A new U.S. Senate bill would exclude appraisers of employee stock ownership plans (ESOPs) from the U.S. Department of Labor’s new definition of fiduciary. S. 1232 says,
Section 3(21)(A) of the Employee Retirement Income…Security Act of 1974 (29 U.S.C. 1002(21)(A)) is amended by inserting ‘and except to the extent a person is providing an appraisal or fairness opinion with respect to qualifying employer securities (as defined in section 407(d)(5)) included in an employee stock ownership plan (as defined in section 407(d)(6)).’
The DoL issued a proposed rule to revamp the definition of fiduciary under ERISA last October (see Rules/Regs: Wider World).
Some commentators complained he proposal would hold down the number of ESOPs being started because of additional costs arising from the new need for fiduciary insurance and would ultimately lead to fewer qualified appraisers because some would drop out of the business (see Fiduciary Expansion Proposal Could Hurt ESOPs).
However, one commenter contended incorrect ESOP valuations are not unusual, and the impact of such errors on plan participants is severe (see Law Firm Supports Making ESOP Valuators Fiduciaries). (PLANSPONSOR.com – Bill Would Exclude ESOP Appraisers from Fiduciary Rule, 7/1/2011.
I checked with a trusted colleague, Corey Rosen, Founder of the National Center for Employee Ownership. Here’s his take:
The DOL’s proposal would require appraisers to get additional and costly fiduciary insurance. There is a lot of uncertainty about how much this would cost or how available it would become, but it would probably double or triple appraisal costs, making ESOPs less appealing to smaller companies. More important is that current law places the burden on ESOP trustees to vet the appraisal carefully. They now would be less likely to do that, saying it is the appraiser’s duty. So any possible gain in appraisal quality will be more than offset by less scrutiny of their work.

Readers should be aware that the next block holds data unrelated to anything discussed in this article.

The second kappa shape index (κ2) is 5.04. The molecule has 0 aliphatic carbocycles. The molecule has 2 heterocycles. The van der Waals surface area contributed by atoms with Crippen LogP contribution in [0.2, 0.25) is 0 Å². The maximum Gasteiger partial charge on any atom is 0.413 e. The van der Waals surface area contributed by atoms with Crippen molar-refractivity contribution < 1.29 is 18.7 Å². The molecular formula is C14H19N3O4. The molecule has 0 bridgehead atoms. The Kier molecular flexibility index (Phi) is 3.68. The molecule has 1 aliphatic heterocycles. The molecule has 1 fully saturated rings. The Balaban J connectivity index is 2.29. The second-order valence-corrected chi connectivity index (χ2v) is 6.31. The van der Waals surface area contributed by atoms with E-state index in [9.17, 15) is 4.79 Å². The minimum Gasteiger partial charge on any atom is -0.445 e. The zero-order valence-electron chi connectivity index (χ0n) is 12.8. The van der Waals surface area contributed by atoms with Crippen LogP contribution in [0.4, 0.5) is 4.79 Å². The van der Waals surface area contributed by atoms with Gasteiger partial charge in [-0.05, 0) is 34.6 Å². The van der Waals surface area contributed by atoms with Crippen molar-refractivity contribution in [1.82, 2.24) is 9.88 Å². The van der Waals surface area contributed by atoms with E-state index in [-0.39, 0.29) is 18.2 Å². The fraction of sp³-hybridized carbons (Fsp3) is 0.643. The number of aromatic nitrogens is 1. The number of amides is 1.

The DOL has never issued regulations on what an ESOP appraisal should be. That step would be far more effective in getting more reliable appraisals than costly and uncertain efforts to come to standards through litigation. The DOL should also consider establishing standards for ESOP appraiser qualifications.
Overall, the DOL proposal is a very inefficient and potentially damaging way to solve a problem that the data suggest is not that common. While there are bad appraisals, less than .2% of all ESOPs default on debt and only an average of two-three valuation lawsuits on ESOPs go to court each year. If appraisals were so overblown, these numbers would be much higher.
Employee ownership should be encouraged. In the largest and most significant study to date of the performance of ESOPs in closely held companies, Douglas Kruse and Joseph Blasi of Rutgers University found that ESOPs increase sales, employment, and sales/employee by about 2.3% to 2.4% per year over what would have been expected absent an ESOP. ESOP companies are also somewhat more likely to still be in business several years later. This is despite (or perhaps because of) the fact that ESOP companies are substantially more likely than comparable companies to offer additional retirement benefits along with their ESOP.
Congress should amend the bill to instead require regulations from DOL. Let’s not risk spoiling a good thing.